Velsheda, one of the stars of Cowes' yachting history back in the early 1930s, was the J Class' shining star of today when they convincingly won the class in the Royal Yacht Squadron's Bicentenary International Regatta's 50 miles eastabout Race Around the Island in blustery, fresh conditions leaving Falmouth regatta winner Lionheart to second place.
Although the foundations of Velsheda's victory were laid only minutes after the fast, downwind start off the RYS line when they hooked into one, key favourable windshift, the crew of the older, navy blue hulled boat were later able to capitalise when Lionheart's jib halyard strop broke off Sandown Bay. The Velsheda team never put a foot wrong and were acknowledged as deserved victors in the showcase distance race. They were helped to today's triumph by ace local navigator Pete Selby who stood in, deputising for one day only, and in so doing realised a childhood dream when he sailed aboard a J Class yacht for the first time. That it was the beautifully restored, original J Class which he had sailed past many times as a kid in his Mirror dinghy when the yacht was in her mudberth on his native Hamble added significantly to the experience for Selby.
"It really was a dream come true today. But back to work tomorrow." Smiled IT specialist Selby, of his job well done.
After two days with no racing due to strong winds, the J Class fleet enjoyed the boisterous conditions around the outside of the island, with the breeze touching 20 kts at times. Lumpy overfalls between Sandown Bay and St Catherine's Point added spice to the brisk upwind work. But from a strategic point of view, racing with the tide with them all the way until the return into the Western Solent, reduced the big options for tidal gains and losses.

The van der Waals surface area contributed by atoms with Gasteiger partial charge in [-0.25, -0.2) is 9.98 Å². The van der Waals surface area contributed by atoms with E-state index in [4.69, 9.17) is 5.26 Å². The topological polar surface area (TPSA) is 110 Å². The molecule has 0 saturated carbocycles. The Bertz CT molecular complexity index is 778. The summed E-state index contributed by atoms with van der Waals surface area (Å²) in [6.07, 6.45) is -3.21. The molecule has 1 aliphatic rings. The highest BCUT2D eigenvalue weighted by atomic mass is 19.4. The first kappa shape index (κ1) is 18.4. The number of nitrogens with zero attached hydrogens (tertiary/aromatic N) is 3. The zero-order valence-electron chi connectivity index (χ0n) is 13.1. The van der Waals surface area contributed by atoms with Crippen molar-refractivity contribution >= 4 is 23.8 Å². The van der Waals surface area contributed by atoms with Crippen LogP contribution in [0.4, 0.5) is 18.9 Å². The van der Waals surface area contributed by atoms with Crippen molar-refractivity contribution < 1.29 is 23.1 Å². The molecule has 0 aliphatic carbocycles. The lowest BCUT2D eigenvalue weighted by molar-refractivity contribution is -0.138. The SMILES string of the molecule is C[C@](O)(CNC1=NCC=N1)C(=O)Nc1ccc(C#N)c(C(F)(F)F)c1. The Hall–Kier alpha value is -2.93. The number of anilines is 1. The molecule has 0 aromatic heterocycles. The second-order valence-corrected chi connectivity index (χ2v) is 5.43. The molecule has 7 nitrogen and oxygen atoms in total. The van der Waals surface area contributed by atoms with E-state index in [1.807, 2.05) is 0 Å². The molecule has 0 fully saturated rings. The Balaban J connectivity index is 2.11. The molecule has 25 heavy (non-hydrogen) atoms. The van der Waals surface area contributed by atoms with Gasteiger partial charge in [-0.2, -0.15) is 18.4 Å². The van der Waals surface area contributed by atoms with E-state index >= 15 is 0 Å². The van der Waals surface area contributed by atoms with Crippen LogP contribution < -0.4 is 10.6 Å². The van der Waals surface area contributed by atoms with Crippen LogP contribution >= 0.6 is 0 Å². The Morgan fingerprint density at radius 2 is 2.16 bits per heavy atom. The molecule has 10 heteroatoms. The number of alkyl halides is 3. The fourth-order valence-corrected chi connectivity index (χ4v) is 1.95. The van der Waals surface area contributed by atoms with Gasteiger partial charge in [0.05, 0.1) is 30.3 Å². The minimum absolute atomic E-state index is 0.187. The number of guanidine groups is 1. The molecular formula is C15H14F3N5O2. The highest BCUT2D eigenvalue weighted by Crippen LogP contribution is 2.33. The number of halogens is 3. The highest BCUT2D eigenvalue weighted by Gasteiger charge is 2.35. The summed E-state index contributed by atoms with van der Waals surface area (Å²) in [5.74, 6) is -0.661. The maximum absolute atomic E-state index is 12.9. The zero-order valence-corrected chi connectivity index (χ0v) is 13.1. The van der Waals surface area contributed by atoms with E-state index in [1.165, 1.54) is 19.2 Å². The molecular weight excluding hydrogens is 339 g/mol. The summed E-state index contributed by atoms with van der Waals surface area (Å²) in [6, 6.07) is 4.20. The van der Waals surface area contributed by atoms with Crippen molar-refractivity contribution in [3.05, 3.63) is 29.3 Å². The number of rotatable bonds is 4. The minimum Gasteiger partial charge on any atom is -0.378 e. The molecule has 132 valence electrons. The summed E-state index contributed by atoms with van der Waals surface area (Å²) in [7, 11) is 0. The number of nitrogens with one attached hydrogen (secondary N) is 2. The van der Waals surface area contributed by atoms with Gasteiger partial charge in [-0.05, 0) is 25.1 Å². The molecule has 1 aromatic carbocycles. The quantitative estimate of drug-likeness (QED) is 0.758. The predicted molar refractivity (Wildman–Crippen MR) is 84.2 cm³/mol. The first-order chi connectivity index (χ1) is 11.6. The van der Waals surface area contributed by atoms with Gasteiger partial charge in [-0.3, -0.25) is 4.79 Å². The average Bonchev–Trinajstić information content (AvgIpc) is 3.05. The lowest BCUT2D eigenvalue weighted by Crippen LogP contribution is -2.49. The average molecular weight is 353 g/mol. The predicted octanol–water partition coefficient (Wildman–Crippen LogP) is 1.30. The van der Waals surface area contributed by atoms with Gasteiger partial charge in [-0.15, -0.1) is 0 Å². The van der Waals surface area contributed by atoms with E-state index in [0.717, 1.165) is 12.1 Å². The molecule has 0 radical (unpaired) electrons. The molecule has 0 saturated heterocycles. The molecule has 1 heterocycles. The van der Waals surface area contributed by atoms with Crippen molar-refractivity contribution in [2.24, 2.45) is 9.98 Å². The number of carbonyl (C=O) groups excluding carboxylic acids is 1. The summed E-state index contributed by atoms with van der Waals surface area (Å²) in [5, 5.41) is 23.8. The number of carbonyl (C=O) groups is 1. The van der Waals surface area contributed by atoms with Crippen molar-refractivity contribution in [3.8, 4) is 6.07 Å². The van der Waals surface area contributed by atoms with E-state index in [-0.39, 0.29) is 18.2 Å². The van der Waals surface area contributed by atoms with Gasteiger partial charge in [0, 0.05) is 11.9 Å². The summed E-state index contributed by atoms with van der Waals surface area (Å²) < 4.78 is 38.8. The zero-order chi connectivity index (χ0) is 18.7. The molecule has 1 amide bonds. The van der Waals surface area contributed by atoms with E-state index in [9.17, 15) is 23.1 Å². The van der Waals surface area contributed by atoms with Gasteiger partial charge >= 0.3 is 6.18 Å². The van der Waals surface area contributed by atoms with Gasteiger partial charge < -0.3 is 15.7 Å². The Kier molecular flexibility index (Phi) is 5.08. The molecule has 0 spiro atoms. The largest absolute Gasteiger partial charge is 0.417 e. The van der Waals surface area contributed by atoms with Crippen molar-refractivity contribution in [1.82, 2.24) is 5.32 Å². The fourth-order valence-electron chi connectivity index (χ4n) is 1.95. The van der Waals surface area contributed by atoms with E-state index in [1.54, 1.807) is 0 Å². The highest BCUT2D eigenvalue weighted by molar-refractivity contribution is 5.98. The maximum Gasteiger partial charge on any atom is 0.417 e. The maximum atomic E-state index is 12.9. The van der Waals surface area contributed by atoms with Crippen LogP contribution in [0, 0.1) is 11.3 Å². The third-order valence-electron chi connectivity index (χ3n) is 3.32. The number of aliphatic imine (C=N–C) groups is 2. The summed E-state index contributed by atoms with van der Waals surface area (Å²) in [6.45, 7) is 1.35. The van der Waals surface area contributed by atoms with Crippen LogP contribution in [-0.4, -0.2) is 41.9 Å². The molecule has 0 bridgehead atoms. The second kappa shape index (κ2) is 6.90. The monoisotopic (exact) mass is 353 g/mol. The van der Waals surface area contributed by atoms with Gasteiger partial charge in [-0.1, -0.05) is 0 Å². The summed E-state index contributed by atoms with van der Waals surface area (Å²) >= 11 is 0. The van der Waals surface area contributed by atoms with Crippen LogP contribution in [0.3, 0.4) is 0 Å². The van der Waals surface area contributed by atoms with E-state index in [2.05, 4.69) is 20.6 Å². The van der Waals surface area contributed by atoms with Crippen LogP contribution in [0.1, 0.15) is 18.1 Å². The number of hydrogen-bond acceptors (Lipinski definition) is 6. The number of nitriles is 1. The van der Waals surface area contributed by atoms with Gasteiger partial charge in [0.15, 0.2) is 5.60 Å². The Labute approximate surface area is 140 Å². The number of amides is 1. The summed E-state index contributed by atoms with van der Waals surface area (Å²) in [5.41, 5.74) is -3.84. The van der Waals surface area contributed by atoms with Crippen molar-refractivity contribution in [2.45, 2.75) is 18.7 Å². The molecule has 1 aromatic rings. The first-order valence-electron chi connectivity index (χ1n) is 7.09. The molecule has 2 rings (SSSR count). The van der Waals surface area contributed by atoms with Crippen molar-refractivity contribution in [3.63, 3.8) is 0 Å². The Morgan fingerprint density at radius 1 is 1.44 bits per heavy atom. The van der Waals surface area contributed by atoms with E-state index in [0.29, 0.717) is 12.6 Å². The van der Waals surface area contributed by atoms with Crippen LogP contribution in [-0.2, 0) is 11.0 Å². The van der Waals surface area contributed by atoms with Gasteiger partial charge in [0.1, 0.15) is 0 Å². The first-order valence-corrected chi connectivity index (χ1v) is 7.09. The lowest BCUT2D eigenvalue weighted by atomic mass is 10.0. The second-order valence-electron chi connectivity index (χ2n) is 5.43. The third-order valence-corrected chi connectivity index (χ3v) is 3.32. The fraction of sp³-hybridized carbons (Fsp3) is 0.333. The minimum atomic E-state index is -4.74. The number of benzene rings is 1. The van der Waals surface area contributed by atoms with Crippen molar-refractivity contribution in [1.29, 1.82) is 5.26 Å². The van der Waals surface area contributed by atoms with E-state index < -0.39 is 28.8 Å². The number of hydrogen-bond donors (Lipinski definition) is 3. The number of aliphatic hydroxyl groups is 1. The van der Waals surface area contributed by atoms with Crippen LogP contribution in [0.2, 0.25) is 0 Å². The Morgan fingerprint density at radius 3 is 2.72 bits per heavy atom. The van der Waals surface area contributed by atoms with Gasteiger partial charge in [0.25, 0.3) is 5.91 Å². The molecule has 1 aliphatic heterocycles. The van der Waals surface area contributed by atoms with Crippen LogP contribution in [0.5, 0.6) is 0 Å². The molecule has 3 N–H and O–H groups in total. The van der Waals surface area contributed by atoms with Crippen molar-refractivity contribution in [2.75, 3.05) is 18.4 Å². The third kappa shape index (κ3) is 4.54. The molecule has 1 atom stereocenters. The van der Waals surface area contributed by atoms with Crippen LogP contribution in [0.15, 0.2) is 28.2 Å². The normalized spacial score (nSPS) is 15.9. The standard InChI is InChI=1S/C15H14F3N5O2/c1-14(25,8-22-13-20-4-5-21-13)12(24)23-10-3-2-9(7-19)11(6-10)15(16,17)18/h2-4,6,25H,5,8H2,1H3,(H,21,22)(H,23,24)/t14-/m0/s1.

That said Velsheda stayed offshore and benefited from a lifting breeze and more ebb tide on their port tack layline back to the Solent and doubled their delta on Lionheart and Ranger, and Velsheda's tactician Tom Dodson was pleased that each of their key sail choices proved to be the right one, not least sticking with their smaller, blade jib on the upwind leg outside the island.
Velsheda made their initial jump on the fleet when they gybed on to a beneficial, heading gust just minutes after the start. It took their opposition time to match them but the key gain was made and Velsheda lead out of the Forts at the Eastern end of the Solent, set their A5 small reaching kite for the leg to Bembridge ledge and were able to pace the pursuing Lionheart.
Lionheart pointed higher on the long starboard tack leg up to Saint Catherine's Point while Velsheda chose to stand off and avoid any windshadow in Sandown Bay. It was just as Lionheart were creeping up inside Velsheda that their jib halyard gave way and their headsail had to be recovered to the deck. The process took minutes and Velsheda were able to extend steadily. Even so their biggest gain was across the SW side of the island.
"I was wanting to make sure we got all the tidal push we could there and the lifting breeze. You tend to sag into the bay there and get knocking breeze and so we made some good distance there."Recalled Selby.